MISS Programme

An Inter-University Forum for Irish and Irish-Australian Studies

MISS will continue online for the second half of the year, and speakers from outside of Melbourne have been invited to contribute. Zoom links for seminars will be sent closer to the meeting dates. Arrangements for in-person meetings will be confirmed in line with the current government advice. The MISS committee is also considering options that will allow online attendance at in-person seminars (hybrid events). 

Unless otherwise indicated, seminars start at 6:30pm Australian Eastern Standard Time (Melbourne); 8.30pm New Zealand Standard Time (Wellington); 9:30am Irish Standard Time (Dublin). Recordings will also be available on this page. For zoom details please RSVP to melbirishstudies [at] gmail.com. General queries may be addressed to melbirishstudies [at] gmail.com or dianne.hall [at] vu.edu.au


Semester 2, 2021

Tuesday 10th August, 2021 at 6:30pm (AEST) on Zoom
A/Prof. Katie Barclay, University of Adelaide
In conversation about her recent book: Men on Trial: Performing emotion, embodiment and identity in Ireland, 1800–45

Tuesday 14th September, 2021 at 6:00pm (AEST) at Newman College, Melbourne
Prof. Peter Kuch, University of Otago
The Sydney Theatre and the Irish play in the 1830s

Monday 27th September, 2021 at 6:30pm (AEST) on Zoom
Prof. Fearghal McGarry and Dr Darragh Gannon, Queen’s University, Belfast
In conversation about their new book, Ireland 1922-2022

Semester 1, 2021

Tuesday 29th June, 2021 at 6:30pm (AEST) on Zoom
Dr Jeff Kildea, Dr Perry McIntyre and Dr Richard Reid
To Foster an Irish Spirit – writing the centenary history of the Irish National Association of Australasia

Tuesday 18th May, 2021 at 6:30pm (AEST) on Zoom
Dr Sophie Cooper, Teaching Fellow in Irish History, University of Leicester
Women and the shaping of Irish identities in Melbourne 1857-1920

Tuesday 20th April, 2021 at 6:30pm (AEST) on Zoom
Clive Probyn, Emeritus Professor of English, Monash University.
Anglo-Irish roads to Jonathan Swift

Tuesday 23rd March, 2021 at 12:00 noon (AEDT) on Zoom
Prof. Jane McGaughey, Concordia University, Canada.
“These raving maniacs”: Gender, Ethnicity, and the Irish in Canadian Colonial Lunatic Asylums, 1832-1868


Details for any upcoming seminars are listed immediately below. Recordings and details of past seminars are provided further down the page.


After seminars the speaker usually joins any interested audience members for dinner at a local cafe or hotel. Queries about the seminar series may be directed to any of the MISS convenors: Philip Bull (La Trobe University), Frances Devlin-Glass (Deakin University), Dianne Hall (Victoria University), Elizabeth Malcolm (University of Melbourne), or Ronan McDonald (University of Melbourne)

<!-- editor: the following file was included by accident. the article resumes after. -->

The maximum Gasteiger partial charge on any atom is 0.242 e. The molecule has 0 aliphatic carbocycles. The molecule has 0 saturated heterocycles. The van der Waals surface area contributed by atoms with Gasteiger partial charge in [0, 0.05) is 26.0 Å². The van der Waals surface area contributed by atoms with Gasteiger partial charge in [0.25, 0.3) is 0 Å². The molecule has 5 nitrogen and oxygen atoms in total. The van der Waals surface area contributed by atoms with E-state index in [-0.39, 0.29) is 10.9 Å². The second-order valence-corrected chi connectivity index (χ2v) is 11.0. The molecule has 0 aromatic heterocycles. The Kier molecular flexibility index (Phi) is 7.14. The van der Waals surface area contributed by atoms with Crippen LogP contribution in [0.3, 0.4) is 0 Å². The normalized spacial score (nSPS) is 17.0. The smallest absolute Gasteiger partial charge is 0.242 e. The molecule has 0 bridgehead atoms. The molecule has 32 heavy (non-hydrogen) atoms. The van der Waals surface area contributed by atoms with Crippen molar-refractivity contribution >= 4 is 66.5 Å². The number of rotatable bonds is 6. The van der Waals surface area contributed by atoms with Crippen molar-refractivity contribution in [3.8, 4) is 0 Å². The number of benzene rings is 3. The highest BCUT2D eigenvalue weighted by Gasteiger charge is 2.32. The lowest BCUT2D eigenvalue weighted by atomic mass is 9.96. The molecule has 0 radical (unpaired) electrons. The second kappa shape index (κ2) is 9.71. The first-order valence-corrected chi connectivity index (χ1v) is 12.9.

29 June 2021, Dr Richard Reid, Dr Jeff Kildea, and Dr Perry McIntyre
To Foster an Irish Spirit – writing the centenary history of the Irish National Association of Australasia

18 May 2021, Dr Sophie Cooper
Women and the shaping of Irish identities in Melbourne 1857-1920

20 April 2021, Prof. Clive Probyn
Anglo-Irish roads to Jonathan Swift

23 March 2021, Prof. Jane McGaughey
“These raving maniacs”: Gender, Ethnicity, and the Irish in Canadian Colonial Lunatic Asylums, 1832-1868

8 December 2020, Prof. Jeff Kildea
Hugh Mahon’s expulsion from the Australian parliament in 1920

1 December 2020, Dr Robert Lindsey
Vincent Hearnes and the cultural landscape of Irish Australia

17 November 2020, Dr Craig Pett
The death of Swift’s printer John Harding: new evidence that implicates Swift

13 October 2020, Prof. Sonja Tiernan
Commemorating controversy: Women and the shaping of Modern Ireland


MISS Online: Women and the shaping of Irish identities in Melbourne, 1857-1920

18 May 2021. Traditional migrant histories have emphasised the role of male ‘culture brokers’ in the shaping of migrant communities to the exclusion of influential women. This paper will argue that the priest, the politician, and the publican need to be joined by the teacher and the nun when assessing the influences on multigenerational Irish and Irish Catholic identity in Melbourne.

Keep Reading

MISS Online: Anglo-Irish roads to Jonathan Swift

20 April 2021. What was the relationship between Jonathan Swift, author of Gulliver’s Travels (1726) and his own experience of contemporary Anglo-Irish travel? The Irish Sea made Swift into a restless and necessary traveller capable of living in the space between an imperial England and a colonised Ireland, never at home in any one place.

Keep Reading

MISS Online: Gender, Ethnicity, and the Irish in Canadian Colonial Lunatic Asylums, 1832-1868

23 March 2021. No study has yet undertaken a detailed analysis of how the Great Irish Famine and negative stereotypes about the Irish affected the rate of their incarceration in Canadian lunatic asylums. Drawing on asylum admission records, case files, annual reports, casebooks, and administrative letters, this paper investigates how being Irish affected the medical treatment offered in Canadian colonial lunatic asylums and the gendered significance these medical determinations had on beliefs about the Irish before Canadian Confederation in 1867.

Keep Reading

MISS Online: The expulsion of Hugh Mahon in 1920

8 December, 2020. November 11 is a date that resonates in Australian history. But more than a half century before Kerr’s coup, November 11 was associated with another dismissal. For on that day in 1920 the Labor member for Kalgoorlie, Irish-born Hugh Mahon, was expelled from parliament for his criticism of British rule in Ireland. Jeff Kildea will discuss how that dismissal came about and how the echoes of the controversy continue to be heard down to the present.

Keep Reading


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